the range where It-will bolLslowly for about
four hours, or until: lt is qftite tender, salt
lng>lt when 4t is about half done.
Let It cool; separate lean from fat meat,
. remove \u25a0 the -gristle. >tc. Put the Inferior
bits, with pristle and bone, back into the '
stock; boil briskly for another hour; strain,
and keep warm. Chop the lean meat and
add a like quantity of bread, which . has
been thorouKhly soaked In some of the warm
stock. - More bread may- be used to make
the dish "go further." Any kind of bread
.^\u25a0wl'l do. -If scrans of stale bread have ac
cumulated, this is a good way of utilizing
tl _-m. - - ' .-'
I think that stale Kerns made of equal
parts of cornmeal and graham . flour give
\u25a0_ the best flavor. Add salt to your taste, mix \u25a0
thoroughly and press hard down in a ma^ld.
."\u25a0 """•••! loaf may be sliced when cold and the
rest of It kept to use, again.- The.- remain-
Ing stock will do for soups nnd grravy. I
•nave had » bowl of gravy and enough meat
for tour days for the same number of peo
ple" from. 10 cents' worth of meat.
Mrs. E. E. (Sandwich,, 111.).
As; with all made dishes, everything
depends upon the seasoning .'in .prepar
ing what might be called; "beef scrap
ple." If the' crumbsbe cooked for three
minute's with the" chopped and seasoned
meat, .the mixture will be even moro"
savory:*; I may. add that the loaf, when
sliced, dipped in. egg and crumbs, then
sauted in, dripping, is, a nice luncheon
dish.. .. -^ ; ' \u25a0 . - - . •
- Another way , of utilizing scraps - of
meat trimmed from ; the soupbone is
popular in our family.'
.; Boil a half pound of spaghetti in the
\u25a0 soup stock. until tender. Have ready a
cupful *of tomato ; pulp . from < which the
Juice has been strained." also a parboiled
onion ; , chop- the onion very fine. Stir it,
with a cupful of meat (or. what you hap
pen: to have), Jnto. the spaghetti, season
to taste with saltand paprika,, bring to
the. boil and serve." Send around grated
cheese to be eiUen'.with it for. those who
fancy the Italian touch, as we do in our
family. ". r -.« -.-. .» ; ... -
\,The 'same dish may; be made with a
left-over . of boiled . rice ! instead of spa
ghetti." While it is usually served in a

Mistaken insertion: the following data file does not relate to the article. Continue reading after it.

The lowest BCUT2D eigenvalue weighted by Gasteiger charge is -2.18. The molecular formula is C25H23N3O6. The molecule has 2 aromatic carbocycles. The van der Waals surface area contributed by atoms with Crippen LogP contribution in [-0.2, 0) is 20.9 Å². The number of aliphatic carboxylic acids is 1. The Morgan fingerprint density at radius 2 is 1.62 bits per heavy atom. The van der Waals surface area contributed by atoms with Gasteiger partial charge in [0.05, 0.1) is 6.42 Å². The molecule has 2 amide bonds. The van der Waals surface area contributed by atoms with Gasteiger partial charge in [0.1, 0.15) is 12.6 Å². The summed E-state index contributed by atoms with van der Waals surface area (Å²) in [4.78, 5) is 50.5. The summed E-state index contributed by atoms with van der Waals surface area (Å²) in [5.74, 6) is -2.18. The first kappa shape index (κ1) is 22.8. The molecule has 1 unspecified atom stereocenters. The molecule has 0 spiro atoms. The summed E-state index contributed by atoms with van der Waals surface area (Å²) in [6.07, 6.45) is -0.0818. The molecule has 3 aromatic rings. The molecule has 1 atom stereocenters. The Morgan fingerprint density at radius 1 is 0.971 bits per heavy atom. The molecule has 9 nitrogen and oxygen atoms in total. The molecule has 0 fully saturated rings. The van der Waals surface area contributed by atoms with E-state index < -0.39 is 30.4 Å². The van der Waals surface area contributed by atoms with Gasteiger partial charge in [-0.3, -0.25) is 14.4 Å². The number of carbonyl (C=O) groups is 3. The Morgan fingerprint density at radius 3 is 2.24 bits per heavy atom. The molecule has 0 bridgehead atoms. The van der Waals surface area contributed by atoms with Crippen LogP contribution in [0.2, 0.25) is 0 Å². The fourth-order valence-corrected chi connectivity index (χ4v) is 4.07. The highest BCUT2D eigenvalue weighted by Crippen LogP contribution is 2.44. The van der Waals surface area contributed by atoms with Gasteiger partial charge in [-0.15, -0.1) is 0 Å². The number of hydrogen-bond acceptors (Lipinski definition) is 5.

deep ; dish ,'aa a stew,- if is even nicer
when-t urned ; into a bakedlsh.: covered
with dry. fine breadcrumbs (and If you
like.twith grated -Parmesan cheese) and
browned, in-. a Vjuick oven. ' Do not get
it too. dry. v \u25a0\u25a0; v - -, . - v
''\u25a0 \u25a0 ! '' '??'• \i" : - r ~~ i ~j '\u25a0\u25a0 \u25a0• '
/.feathers Again
Having ; had unpleasant . experiences . \u25a0with
,' 111-smelling - feathers. -I am sending you. a,
,\u25a0, remedy, given ~ to me-, by i. a Polish woman. \u25a0
which. : in my case, worked like a charm. •\u25a0
'• During j a heavy.; downpour -of, .rain,-- p!n-«.
the - pillows i. (In the -full -ticks) securely to
.a \u25a0. clothes-line \u25a0: by ;;, the -', upper edges, , t>t. :
them "take all i the* drenching, they, can -get. .
Then turn them and Jet' the water drain off."
Finally, let; the Run; air-dry them. > -.
. \u25a0! Mine were like « new . feathers; r and -• never
\u25a0 again -had -their- peculiarly •• disagreeablo
•odor. : .. ..; , -V .. :•\u25a0 .. ..-...,,•\u25a0"\u25a0\u25a0 :-," \u25a0 \u25a0 \u25a0
-For five or 'six -years' carrot puddfng-has
. . been -a - favorite .• in . our - household." Try ;It
i'.-.wlth-leis fruit and; lt makes' a most desir
able pudding eatentwith'hard sauce. It Is
not necesgarj' to have what. ls lefto ver for
next day"s dinner. .; If- properly, cared . for, \u25a0
it may- be 'steamed and aerv^.dv next week.
- ; Mrs. -E.E. (Adrian, Mich.).;
Out Lof the mouths ., of - two : or : three
' witnesses shallany truth be; established.
" r and four<responsible»hous-emothers: con
fidently -. affirm .. that i: pillows i. and their
'contents - may' be- cleansed;- and sweet
»ened' in the manner described by our
'Michigan -member.:- I was i Incredulous
'i for a while. Now;.l Incline to ,the belief
that, there are many" things in practJcal
1 housewifery ; of which I have been ab
\u25a0surdlyignbrant.%'- ...•;\u25a0"\u25a0— .- •\u25a0*
\. .Will i not you i give us .: the recipe for
\u25a0 carrot 1 pudding made : as your " household
- approves of.- it?. _-y " " \u25a0'*"
Homes Versus Apartments
---\u25a0\u25a0 From a charminß and cordial letter I
make:-anextract<-that* should be in
dorsed by every Uru^e woman:, -,
. -ft Cur s land s reeds -. homes,' not apartments ; .
.' ': homes ; with •;: yard3.-.Ti and ".with •- something (
" for :every \u25a0 -member .-.of/, the family to dr>: '.
-.:. fathers." -whose ..pleasure -It '.Is to earnjthe
;;'• money . for tlje" family; smothers. ? who ; refer -
•":to i homework fas ; an ; accomplishment well
.worth the . learning. -no \u25a0 matter in what ; da
The San Francisco Sunday Call
partment. and never think of any part of tt
a.; drudgery: children', who \u25a0 love home
because home first loved and fostered them.
Won't you sometime write upon this text:
• "A wise woman buildeth up her house; a -
fnoiiish v.on-an iear*ih it down"?
You and our countn* contributors seem
to see things as they are.
A. H. (Seattle. Watn.).'
Dear old friend, I have been writ
ing upon, that text, for over forty
years, and, please God, I shall keep
on hammering upon the same subject
and the same old anvil while life and
reason last. My mission in life is.
primarily, to my fellow-women. I
wish I could makethem feel how I
love them .and • long for their best
good. If ; I could make them, as a
body, comprehend the dignity of do
mestic life, the possibility and the
duty of bringing their work up to the
level of a profession Instead of low
ering themselves to grinding "drudg
ery, that eats the soul, and tody. I
should be ready to chant £ "Nunc
Dimittis"! •
1 Valuable Hints
I read the Exchange regularly, but this